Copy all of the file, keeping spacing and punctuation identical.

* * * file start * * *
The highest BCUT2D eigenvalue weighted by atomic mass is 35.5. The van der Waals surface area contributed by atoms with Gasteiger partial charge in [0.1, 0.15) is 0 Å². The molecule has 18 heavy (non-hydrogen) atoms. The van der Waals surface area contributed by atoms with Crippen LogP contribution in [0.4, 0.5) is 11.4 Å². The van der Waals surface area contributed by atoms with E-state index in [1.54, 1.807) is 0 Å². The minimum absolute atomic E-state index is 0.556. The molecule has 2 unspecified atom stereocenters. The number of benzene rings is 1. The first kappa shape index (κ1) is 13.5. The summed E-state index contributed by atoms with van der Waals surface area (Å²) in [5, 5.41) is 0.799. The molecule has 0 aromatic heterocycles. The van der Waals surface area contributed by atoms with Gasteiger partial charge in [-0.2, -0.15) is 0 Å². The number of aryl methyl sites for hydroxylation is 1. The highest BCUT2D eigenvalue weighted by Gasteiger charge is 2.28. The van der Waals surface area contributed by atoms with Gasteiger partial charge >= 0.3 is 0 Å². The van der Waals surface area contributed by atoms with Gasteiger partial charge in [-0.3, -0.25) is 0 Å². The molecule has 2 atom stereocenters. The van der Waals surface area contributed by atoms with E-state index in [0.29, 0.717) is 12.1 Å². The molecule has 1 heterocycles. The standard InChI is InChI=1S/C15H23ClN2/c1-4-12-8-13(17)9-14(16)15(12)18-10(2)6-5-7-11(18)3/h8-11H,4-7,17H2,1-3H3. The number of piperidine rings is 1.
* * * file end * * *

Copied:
The highest BCUT2D eigenvalue weighted by atomic mass is 35.5. The van der Waals surface area contributed by atoms with Gasteiger partial charge in [0.1, 0.15) is 0 Å². The molecule has 18 heavy (non-hydrogen) atoms. The van der Waals surface area contributed by atoms with Crippen LogP contribution in [0.4, 0.5) is 11.4 Å². The van der Waals surface area contributed by atoms with E-state index in [1.54, 1.807) is 0 Å². The minimum absolute atomic E-state index is 0.556. The molecule has 2 unspecified atom stereocenters. The number of benzene rings is 1. The first kappa shape index (κ1) is 13.5. The summed E-state index contributed by atoms with van der Waals surface area (Å²) in [5, 5.41) is 0.799. The molecule has 0 aromatic heterocycles. The van der Waals surface area contributed by atoms with Gasteiger partial charge in [-0.2, -0.15) is 0 Å². The number of aryl methyl sites for hydroxylation is 1. The highest BCUT2D eigenvalue weighted by Gasteiger charge is 2.28. The van der Waals surface area contributed by atoms with Gasteiger partial charge >= 0.3 is 0 Å². The van der Waals surface area contributed by atoms with Gasteiger partial charge in [-0.3, -0.25) is 0 Å². The molecule has 2 atom stereocenters. The van der Waals surface area contributed by atoms with E-state index in [0.29, 0.717) is 12.1 Å². The molecule has 1 heterocycles. The standard InChI is InChI=1S/C15H23ClN2/c1-4-12-8-13(17)9-14(16)15(12)18-10(2)6-5-7-11(18)3/h8-11H,4-7,17H2,1-3H3. The number of piperidine rings is 1.